Hourly and daily data summaries are a popular feature of NEWA. Several updates have been made to improve user experience and deliver enhanced data sets.
Certain Rainwise stations collect soil temperature data, soil tension (moisture), or both. NEWA locations linked to instrument panels with these optional sensor add-ons now report calculated hourly and daily values in weather station summary pages. Temperature values are reported in degrees Fahrenheit. Soil tension is reported in centibars or kilopascals (what is this?).
Calculated soil temperature and tension values are an average of all reported data points within a given period of time. For example, a station set to a 1-minute data collection interval gathers 60 soil temperature readings in 1 hour. The calculated value reported for that time period will be an average of the 60 soil temperature readings.
Data presented in hourly and daily weather summaries are now presented through an improved user interface (Figure 1, Figure 2). Key features include:
Soil temperature and tension reporting (when applicable).
Collapsing location name.
Sort by column functionality.
Figure 1. New features in hourly weather summaries.
Figure 2. New features in daily weather summaries.
Data quality control
Calculated daily values made using fewer than 24 hourly observations are now marked with an “i” to notify users of an incomplete data set (Figure 2).
A variety of programs and informational resources are available to inform your farm adaptation plan. NEWA provides real time forecasting tools for insect and disease pests. The Cornell Smart Farming Program provides tools for growers to address longer term climate concerns. The Animal Agriculture in a Changing Climate project provides a specialized set of tools for livestock producers. A number of reports have also been published recently that have information useful to the agricultural community.
NEWA delivers weather information and apps based on the weather collected that support and advance integrated pest management (IPM) and best management practices for agricultural and green industries. Our vision is that NEWA will become the source for weather-related information for the IPM practitioner in the Northeast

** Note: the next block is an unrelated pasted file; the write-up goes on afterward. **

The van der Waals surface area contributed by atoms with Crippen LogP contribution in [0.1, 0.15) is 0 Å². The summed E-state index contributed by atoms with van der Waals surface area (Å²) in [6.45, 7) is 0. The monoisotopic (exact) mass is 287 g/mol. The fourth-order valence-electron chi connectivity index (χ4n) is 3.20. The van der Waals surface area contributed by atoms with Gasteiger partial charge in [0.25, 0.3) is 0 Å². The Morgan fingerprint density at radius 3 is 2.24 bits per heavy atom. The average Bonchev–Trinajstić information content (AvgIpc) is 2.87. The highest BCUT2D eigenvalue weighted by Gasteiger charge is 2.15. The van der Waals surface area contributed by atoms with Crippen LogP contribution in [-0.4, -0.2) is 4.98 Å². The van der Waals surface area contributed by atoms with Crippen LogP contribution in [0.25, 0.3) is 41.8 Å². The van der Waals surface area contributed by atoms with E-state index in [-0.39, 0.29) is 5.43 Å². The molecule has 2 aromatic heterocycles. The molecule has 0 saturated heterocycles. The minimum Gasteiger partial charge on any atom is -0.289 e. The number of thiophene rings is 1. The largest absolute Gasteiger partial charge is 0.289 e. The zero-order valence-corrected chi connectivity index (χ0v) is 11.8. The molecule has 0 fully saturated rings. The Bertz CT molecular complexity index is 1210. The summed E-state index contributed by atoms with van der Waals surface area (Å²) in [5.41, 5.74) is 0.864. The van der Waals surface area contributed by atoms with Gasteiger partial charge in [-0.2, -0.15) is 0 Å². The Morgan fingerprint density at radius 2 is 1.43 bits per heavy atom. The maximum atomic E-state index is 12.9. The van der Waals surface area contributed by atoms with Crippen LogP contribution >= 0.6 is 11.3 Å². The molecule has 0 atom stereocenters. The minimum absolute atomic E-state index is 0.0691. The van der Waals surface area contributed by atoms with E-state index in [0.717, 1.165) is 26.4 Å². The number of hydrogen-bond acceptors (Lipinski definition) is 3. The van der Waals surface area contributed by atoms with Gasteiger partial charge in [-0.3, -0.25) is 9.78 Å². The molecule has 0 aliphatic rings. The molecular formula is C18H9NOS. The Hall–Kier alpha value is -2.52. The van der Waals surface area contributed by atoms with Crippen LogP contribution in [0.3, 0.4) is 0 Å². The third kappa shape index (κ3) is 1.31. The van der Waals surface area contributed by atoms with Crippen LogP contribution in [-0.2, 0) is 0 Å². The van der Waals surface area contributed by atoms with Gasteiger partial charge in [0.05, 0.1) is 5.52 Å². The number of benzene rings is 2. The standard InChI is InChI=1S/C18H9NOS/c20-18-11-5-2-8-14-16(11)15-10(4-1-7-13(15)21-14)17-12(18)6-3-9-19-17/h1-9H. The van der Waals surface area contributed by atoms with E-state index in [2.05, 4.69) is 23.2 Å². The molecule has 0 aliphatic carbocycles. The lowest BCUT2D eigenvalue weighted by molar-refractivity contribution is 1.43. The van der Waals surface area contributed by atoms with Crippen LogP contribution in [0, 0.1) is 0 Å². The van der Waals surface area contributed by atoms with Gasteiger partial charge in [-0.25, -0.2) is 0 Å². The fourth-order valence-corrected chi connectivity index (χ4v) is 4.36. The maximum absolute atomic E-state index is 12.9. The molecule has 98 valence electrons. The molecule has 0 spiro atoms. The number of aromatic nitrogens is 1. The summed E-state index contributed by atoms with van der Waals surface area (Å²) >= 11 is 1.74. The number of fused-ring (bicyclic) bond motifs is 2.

The Cornell Climate Smart Farming program is a voluntary initiative that helps farmers in New York and the northeastern US to increase productivity in a sustainable way, reduce greenhouse gas emissions from agricultural production, and increase farm resiliency to extreme weather and climate variability.
The Northeast Climate Hub, building on capacity within USDA, delivers science-based knowledge and practical information to farmers, ranchers and forest landowners in Maine, New Hampshire, Vermont, Massachusetts, Rhode Island, Connecticut, New York, New Jersey, Pennsylvania, Maryland, Delaware, West Virginia and D.C
CLN eLearning is designed to help Extension Professionals, Professional Crop Advisors and Professional Foresters incorporate climate change into their existing program areas and become Climate Literate. Many of our modules offer Continuing Education Credits from SAF and CCA.
The U.S. Department of Agriculture (USDA) Climate Change Adaptation Plan presents strategies and actions to address the effects of climate change on key mission areas including agricultural production, food security, rural development, and forestry and natural resources conservation.
The 2014 USDA Climate Change Adaptation Plan includes input from eleven USDA agencies and offices. It provides a detailed vulnerability assessment, reviews the elements of USDA’s mission that are at risk from climate change, and provides specific actions and steps being taken to build resilience to climate change.
Agriculture is an important sector of the U.S. economy. The crops, livestock, and seafood produced in the United States contribute more than $300 billion to the economy each year. When food-service and other agriculture-related industries are included, the agricultural and food sectors contribute more than $750 billion to the gross domestic product